Everyone knows that brushing your teeth is one of the most fundamental steps in maintaining good oral health. Aside from preventing decay and gum disease, this keeps your mouth feeling clean, your breath smelling fresh, and helps prevent staining. What many people are less aware of is that too much brushing can actually harm your teeth. In the same way repetitive waves can erode away at a rocky coastline, incorrect brushing can cause the gums to wear away, and the exposed tooth root can develop deep notches. We call this condition “abrasion”. It is usually caused by brushing too long, pressing too firmly or using a hard- or medium-bristled brush (soft only!).
Abrasion can cause many problems. Apart from the visual aesthetic, it can cause sensitivity and/or pain, and leave areas more susceptible to food packing, decay and gum disease. Longer term, severe notches in the teeth can get deep enough to expose the nerve of the tooth. Here are some simple things we can do to help prevent toothbrush abrasion:
The two-minute rule.
Two minutes is the base rule for the length of time required to brush your teeth. This is the minimum time it should take you to move over the teeth to have properly cleaned them. As most adults have 28-32 teeth, spending 120 seconds brushing only leaves about 4 seconds for each tooth, so it really isn’t that long!
Time is not a common factor in abrasion on the teeth, but if you are in the habit of brushing your teeth more than 2-3 times per day you run the risk of causing damage to your teeth. It is always best to consult with your dentist if you are unsure.
So what toothbrush should you use?
Whether to use an electric or manual is a question we get asked pretty regularly. Really, neither is ‘better’ so long as you are using it properly.
- For manual brushes, using gentle circular motions angled towards the gumline is ideal to target areas of food accumulation. If you work around the mouth in a regular order you will be less likely to forget about any teeth. It is also recommended to only use a soft or extra-soft strength bristle as anything harder can have too much abrasive power even with gentle pressure. It is important to remember the movement (not the pressure) of your brush is what will clean effectively.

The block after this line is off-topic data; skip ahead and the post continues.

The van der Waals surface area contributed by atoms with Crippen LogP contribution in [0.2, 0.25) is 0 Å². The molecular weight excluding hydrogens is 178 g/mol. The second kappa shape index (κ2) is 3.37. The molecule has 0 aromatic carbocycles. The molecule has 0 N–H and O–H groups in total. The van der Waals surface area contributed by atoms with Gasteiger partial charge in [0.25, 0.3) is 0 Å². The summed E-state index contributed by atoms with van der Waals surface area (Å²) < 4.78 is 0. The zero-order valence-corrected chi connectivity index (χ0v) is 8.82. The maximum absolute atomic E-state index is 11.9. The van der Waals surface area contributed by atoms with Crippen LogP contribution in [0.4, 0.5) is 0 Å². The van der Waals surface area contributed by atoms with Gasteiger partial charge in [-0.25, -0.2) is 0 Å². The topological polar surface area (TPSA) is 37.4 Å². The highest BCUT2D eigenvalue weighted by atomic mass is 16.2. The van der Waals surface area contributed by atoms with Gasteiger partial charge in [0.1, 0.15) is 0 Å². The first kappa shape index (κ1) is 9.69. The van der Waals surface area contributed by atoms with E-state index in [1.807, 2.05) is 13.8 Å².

- One obvious way you can tell if you’re pressing too hard is if your toothbrush is becoming frayed and the bristles are sticking out after only a few weeks of use.
- Electric brushes do the circular motions for you, so you only need to angle the brush and hold it over each tooth rather than doing any motion yourself, meaning they can be better for those with decreased dexterity of the hands (arthritis, motor disorders). However, many people find them overall easier to use, and they are also fantastic for people who have a tendency to scrub in a back and forth motion over their teeth as the lack of motion breaks this habit.
Treatment of Abrasion.
Treating (or not treating) teeth that have had abrasive damage is dependent on the depth of the lesions and whether the areas are a source of pain/sensitivity. The most important step once toothbrush abrasion is identified is stopping progression of the lesions any further – by eliminating the cause.
Other treatment can range from sensitive toothpastes, in-office application of desensitising agents, or to filling deep lesions. However, none of these treatments will be longstanding or effective if the abrasive cause is continued so please book in to see us if you are at all concerned!